Despite John requesting that his father be promptly informed of his arrest, John’s dad was not in fact informed until some three hours later by which time he was unable to attend the police station to act as appropriate adult. Consequently it was necessary for a representative from the Youth Offending Team to do so.
John was obliged to provide fingerprints and a DNA sample and was then detained in a cell until the appropriate adult arrived whereupon he was interviewed. After six hours in custody, John was finally released. In due course, John received confirmation that no further action would be taken.
The facts of the case would form a great quiz for trainee police cadets as to what Codes of Practice were breached except for the sad fact that this catalogue of terrors was actually perpetrated against a real person. Focusing just on the search, what did the officers do wrong?
- The strip/intimate search was conducted in the absence of an appropriate adult to which John was entitled.
- No authorisation for the search was provided by an Inspector.
- John was not told of the legal authority for the search.
- John was not told of any legal grounds for the search.
- John did not provide, nor could he provide, consent to the search.
- The strip/intimate search was carried out by a police officer, when it ought to have been carried out by a Registered Medical Practitioner or Nurse.
- No documentation of the search was kept or maintained, thereby breaching section 3 of the Police and Criminal Evidence Act 1984.
- Contrary to Code A paragraph 4.2B, no record of the search was made in the custody record.
- The officers knew that the fact and/or manner of the strip/intimate search rendered it unlawful or a breach of the Codes of Practice but conducted it regardless.
- The officers knew that the fact and/or manner of the strip/intimate search (in the dark, in a van, without giving reasons or legal authority and without any appropriate adult) was highly distressing and embarrassing to John but conducted it regardless.
In short, the search was carried out with wholesale disregard for every significant safeguard guaranteed pursuant to the Police and Criminal Evidence Act 1984.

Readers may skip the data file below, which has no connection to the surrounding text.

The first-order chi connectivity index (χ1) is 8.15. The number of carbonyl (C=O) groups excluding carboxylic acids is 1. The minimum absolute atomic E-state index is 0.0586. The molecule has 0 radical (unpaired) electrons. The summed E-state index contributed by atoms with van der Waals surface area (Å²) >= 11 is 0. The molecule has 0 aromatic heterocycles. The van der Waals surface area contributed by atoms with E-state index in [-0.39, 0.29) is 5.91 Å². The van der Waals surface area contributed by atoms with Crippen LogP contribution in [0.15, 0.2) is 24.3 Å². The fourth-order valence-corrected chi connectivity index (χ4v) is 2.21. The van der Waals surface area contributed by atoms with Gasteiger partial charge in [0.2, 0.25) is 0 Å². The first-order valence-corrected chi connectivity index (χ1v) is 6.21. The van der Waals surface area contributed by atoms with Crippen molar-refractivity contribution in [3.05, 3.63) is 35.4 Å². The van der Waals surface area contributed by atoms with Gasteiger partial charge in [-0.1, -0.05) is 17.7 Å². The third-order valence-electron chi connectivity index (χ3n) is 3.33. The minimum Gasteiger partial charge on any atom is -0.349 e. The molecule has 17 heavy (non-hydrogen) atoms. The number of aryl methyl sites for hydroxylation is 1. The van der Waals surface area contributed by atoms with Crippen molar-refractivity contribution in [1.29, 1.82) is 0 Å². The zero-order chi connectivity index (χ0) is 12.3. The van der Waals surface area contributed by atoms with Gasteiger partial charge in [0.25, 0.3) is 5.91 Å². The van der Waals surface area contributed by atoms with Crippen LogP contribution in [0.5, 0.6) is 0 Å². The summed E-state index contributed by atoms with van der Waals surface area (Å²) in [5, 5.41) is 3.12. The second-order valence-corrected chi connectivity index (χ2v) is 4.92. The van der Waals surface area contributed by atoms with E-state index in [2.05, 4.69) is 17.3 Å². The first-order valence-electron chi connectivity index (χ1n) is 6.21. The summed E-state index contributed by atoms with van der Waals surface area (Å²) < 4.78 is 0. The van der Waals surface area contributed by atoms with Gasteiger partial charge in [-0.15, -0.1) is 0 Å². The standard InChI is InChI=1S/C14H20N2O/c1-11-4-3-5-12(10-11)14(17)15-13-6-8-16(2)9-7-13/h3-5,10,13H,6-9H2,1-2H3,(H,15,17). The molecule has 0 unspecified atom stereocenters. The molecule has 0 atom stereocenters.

Upon John’s release from police custody, John’s dad – having been notified of what had happened – immediately lodged a formal complaint which was subsequently investigated by the North Yorkshire Police Professional Standards Department. Following investigation, the Professional Standards Department conceded that the actions of their officer were in breach of
(i) the statutory provisions relating to strip searches in the Police and Criminal Evidence act 1984, and
(ii) the relevant Codes of Practice thereto.
Disciplinary action was brought against the two officers who had carried out the search.
Once the complaint investigation had been concluded, I was instructed to pursue a civil claim for compensation on behalf of John. Sadly but unsurprisingly and notwithstanding the findings of the Professional Standards Department, the Chief Constable denied liability and it was necessary to issue court proceedings.
I am pleased to report that following issue John’s case has now settled for £10,000.00 damages, plus costs.
This settlement is a fair award of compensation but monetary compensation was not the priority for John and his family. As John’s dad said to me just last week, by bringing this action, the family wanted to expose this abuse of police power in the hope that other children/young people will not suffer as John did. The power of the police to fulfil their functions and duties is wholly dependent upon public approval of their actions and behaviour and on their ability to police by consent. The carrying out of illegal strip-searches on children is a gross abuse by officers of the trust and extraordinary power placed in their hands by our society, and it is for the good of everyone that such abuses be highlighted and prevented, in so far as possible, from occurring in the future.
A child’s first real experience of the Police should not be the degrading and humiliating one which John underwent. If the Police want the next generation to have trust and confidence in them, they should learn the lesson of this case well.
(All names changed.)